Course Description: Today’s world is awash with data. Data analysis has long been an important component in all scientific study, as it plays a role in a variety of applications, including signal processing, imaging, evolutionary dynamics, and forecasting of all kinds, just to name of few. Moreover, rational decision making depends critically on the correct analysis of available data. This is becoming ever more difficult as we are flooded with a myriad of information. While extracting important information to make good decisions is complicated enough when the collected data are assumed to be correct, the problem is much more difficult when the accuracy of data is compromised, either intentionally or not. Recent political events have prompted mathematicians and scientists to further understand the effects of “rogue’’ data, for the purposes of detecting suspicious behavior, understanding its propagation, and limiting its effects. Moreover, there have always been efforts to interfere with good data acquisition efforts, for example in jamming radar signals, and these efforts are becoming increasingly sophisticated. Finally, there are natural limitations to our data acquisition devices, for example in medical devices, that may lead to false diagnoses with sometimes serious repercussions.
Topics in Summer 2018 will include signal detection from corrupted data in radar and medical imaging, and evolutionary dynamics of misinformation. Instruction will be combined with individual hands-on research experiences and projects, and will include on-site visits to various campus research facilities, as well as guest lectures from mathematicians from outside institutions, various Dartmouth departments, and scientists from the Cold Regions Research and Engineering Laboratory (CRREL). Students will have additional opportunities to meet with relevant Dartmouth faculty to discuss their research and get feedback on their results.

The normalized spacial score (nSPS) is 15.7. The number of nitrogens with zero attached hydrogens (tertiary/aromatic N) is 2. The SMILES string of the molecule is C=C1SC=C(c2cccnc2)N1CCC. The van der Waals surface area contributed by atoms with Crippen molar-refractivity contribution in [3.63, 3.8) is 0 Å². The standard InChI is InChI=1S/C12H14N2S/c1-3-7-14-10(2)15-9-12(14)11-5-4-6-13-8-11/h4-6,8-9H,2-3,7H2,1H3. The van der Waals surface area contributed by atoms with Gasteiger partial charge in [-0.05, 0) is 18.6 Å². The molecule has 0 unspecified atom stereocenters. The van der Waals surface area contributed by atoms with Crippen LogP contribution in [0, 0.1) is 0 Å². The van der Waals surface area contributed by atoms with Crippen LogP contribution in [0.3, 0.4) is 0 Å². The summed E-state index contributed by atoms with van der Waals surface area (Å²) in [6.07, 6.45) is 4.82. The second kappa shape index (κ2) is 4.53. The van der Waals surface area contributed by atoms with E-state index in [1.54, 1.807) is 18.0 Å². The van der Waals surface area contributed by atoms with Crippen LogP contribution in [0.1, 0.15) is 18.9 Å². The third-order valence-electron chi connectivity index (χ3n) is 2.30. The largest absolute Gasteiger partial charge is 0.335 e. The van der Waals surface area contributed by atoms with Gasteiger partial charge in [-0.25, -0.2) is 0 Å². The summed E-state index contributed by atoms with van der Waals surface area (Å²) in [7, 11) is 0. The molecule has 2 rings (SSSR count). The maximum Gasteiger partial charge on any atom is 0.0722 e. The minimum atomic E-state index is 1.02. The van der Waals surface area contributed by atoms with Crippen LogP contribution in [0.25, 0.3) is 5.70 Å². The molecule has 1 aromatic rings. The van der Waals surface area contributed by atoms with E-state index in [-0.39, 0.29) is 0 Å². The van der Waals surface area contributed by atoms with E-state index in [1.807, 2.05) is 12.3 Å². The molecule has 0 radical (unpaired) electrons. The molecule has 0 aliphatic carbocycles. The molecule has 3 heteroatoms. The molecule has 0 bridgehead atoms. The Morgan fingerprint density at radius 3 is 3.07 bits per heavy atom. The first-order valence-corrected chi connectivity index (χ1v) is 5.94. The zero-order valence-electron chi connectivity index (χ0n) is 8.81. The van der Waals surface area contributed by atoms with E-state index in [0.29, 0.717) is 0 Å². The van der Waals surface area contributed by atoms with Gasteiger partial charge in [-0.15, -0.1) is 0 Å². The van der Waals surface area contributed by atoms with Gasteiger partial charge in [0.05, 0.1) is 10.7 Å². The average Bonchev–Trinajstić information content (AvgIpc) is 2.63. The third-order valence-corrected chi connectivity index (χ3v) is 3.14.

The course is designed so that Dartmouth summer students have the opportunity to participate in the summer mathematics research experience program (REU) , which is supported by the National Science Foundation (NSF) , to enhance undergraduate research activities in STEM fields. This summer 9 students from outside Dartmouth are scheduled to participate in the REU. Dartmouth students enrolled in MATH 76 are encouraged to jointly collaborate with each other and the REU participants. Postdoctoral fellows and graduate students will be on hand to assist and collaborate in research projects. Students in MATH 76 will present their findings at the end of their term.
Prerequisites: Math 22 and Math 23, or per instructor approval. Previous course work in linear algebra, probability, and ordinary differential equations is highly recommended, and course work in at least one of these topics is required. Some experience in a programming language such as MATLAB is also highly beneficial.